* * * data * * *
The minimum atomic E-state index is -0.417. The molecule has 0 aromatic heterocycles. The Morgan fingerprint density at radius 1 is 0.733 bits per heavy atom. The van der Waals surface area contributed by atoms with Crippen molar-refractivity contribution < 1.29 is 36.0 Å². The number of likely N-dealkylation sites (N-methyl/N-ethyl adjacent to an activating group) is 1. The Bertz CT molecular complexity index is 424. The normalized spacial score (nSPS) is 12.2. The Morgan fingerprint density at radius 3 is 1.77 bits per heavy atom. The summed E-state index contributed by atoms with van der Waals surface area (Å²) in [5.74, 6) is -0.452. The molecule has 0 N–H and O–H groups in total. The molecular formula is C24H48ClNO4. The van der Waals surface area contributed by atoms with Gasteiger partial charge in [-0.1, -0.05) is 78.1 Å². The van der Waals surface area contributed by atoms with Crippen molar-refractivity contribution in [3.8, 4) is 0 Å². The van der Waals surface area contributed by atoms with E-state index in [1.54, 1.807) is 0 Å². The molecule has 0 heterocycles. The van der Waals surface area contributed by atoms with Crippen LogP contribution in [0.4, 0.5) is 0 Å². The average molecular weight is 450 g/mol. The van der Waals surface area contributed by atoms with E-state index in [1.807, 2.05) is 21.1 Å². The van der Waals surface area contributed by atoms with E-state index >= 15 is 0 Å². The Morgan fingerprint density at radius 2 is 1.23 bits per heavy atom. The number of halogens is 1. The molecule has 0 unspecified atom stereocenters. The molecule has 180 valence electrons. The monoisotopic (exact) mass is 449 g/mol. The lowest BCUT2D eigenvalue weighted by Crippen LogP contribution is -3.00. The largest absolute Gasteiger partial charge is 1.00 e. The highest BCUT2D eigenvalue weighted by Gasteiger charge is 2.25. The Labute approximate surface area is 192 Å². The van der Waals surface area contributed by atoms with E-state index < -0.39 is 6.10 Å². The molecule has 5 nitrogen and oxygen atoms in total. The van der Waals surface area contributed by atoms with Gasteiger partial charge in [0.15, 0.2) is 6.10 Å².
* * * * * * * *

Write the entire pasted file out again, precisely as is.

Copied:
The minimum atomic E-state index is -0.417. The molecule has 0 aromatic heterocycles. The Morgan fingerprint density at radius 1 is 0.733 bits per heavy atom. The van der Waals surface area contributed by atoms with Crippen molar-refractivity contribution < 1.29 is 36.0 Å². The number of likely N-dealkylation sites (N-methyl/N-ethyl adjacent to an activating group) is 1. The Bertz CT molecular complexity index is 424. The normalized spacial score (nSPS) is 12.2. The Morgan fingerprint density at radius 3 is 1.77 bits per heavy atom. The summed E-state index contributed by atoms with van der Waals surface area (Å²) in [5.74, 6) is -0.452. The molecule has 0 N–H and O–H groups in total. The molecular formula is C24H48ClNO4. The van der Waals surface area contributed by atoms with Gasteiger partial charge in [-0.1, -0.05) is 78.1 Å². The van der Waals surface area contributed by atoms with Crippen molar-refractivity contribution in [3.8, 4) is 0 Å². The van der Waals surface area contributed by atoms with E-state index in [1.54, 1.807) is 0 Å². The molecule has 0 heterocycles. The van der Waals surface area contributed by atoms with Crippen LogP contribution in [0.4, 0.5) is 0 Å². The average molecular weight is 450 g/mol. The van der Waals surface area contributed by atoms with E-state index in [1.807, 2.05) is 21.1 Å². The van der Waals surface area contributed by atoms with E-state index >= 15 is 0 Å². The Morgan fingerprint density at radius 2 is 1.23 bits per heavy atom. The number of halogens is 1. The molecule has 0 unspecified atom stereocenters. The molecule has 180 valence electrons. The monoisotopic (exact) mass is 449 g/mol. The lowest BCUT2D eigenvalue weighted by Crippen LogP contribution is -3.00. The largest absolute Gasteiger partial charge is 1.00 e. The highest BCUT2D eigenvalue weighted by Gasteiger charge is 2.25. The Labute approximate surface area is 192 Å². The van der Waals surface area contributed by atoms with E-state index < -0.39 is 6.10 Å². The molecule has 5 nitrogen and oxygen atoms in total. The van der Waals surface area contributed by atoms with Gasteiger partial charge in [0.15, 0.2) is 6.10 Å².